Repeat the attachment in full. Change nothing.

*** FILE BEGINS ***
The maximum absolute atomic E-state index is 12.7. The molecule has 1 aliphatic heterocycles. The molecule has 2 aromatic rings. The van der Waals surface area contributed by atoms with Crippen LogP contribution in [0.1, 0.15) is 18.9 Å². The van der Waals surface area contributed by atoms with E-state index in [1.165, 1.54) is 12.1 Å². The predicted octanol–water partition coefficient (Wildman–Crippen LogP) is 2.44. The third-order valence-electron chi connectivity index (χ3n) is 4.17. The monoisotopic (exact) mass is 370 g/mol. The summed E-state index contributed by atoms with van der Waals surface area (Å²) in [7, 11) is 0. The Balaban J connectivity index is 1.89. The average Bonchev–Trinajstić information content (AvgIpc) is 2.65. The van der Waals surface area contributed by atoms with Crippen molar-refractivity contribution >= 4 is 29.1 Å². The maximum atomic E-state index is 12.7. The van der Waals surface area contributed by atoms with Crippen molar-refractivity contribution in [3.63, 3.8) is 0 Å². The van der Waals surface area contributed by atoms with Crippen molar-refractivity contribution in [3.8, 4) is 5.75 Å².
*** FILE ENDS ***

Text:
The maximum absolute atomic E-state index is 12.7. The molecule has 1 aliphatic heterocycles. The molecule has 2 aromatic rings. The van der Waals surface area contributed by atoms with Crippen LogP contribution in [0.1, 0.15) is 18.9 Å². The van der Waals surface area contributed by atoms with E-state index in [1.165, 1.54) is 12.1 Å². The predicted octanol–water partition coefficient (Wildman–Crippen LogP) is 2.44. The third-order valence-electron chi connectivity index (χ3n) is 4.17. The monoisotopic (exact) mass is 370 g/mol. The summed E-state index contributed by atoms with van der Waals surface area (Å²) in [7, 11) is 0. The Balaban J connectivity index is 1.89. The average Bonchev–Trinajstić information content (AvgIpc) is 2.65. The van der Waals surface area contributed by atoms with Crippen molar-refractivity contribution >= 4 is 29.1 Å². The maximum atomic E-state index is 12.7. The van der Waals surface area contributed by atoms with Crippen molar-refractivity contribution in [3.63, 3.8) is 0 Å². The van der Waals surface area contributed by atoms with Crippen molar-refractivity contribution in [3.8, 4) is 5.75 Å².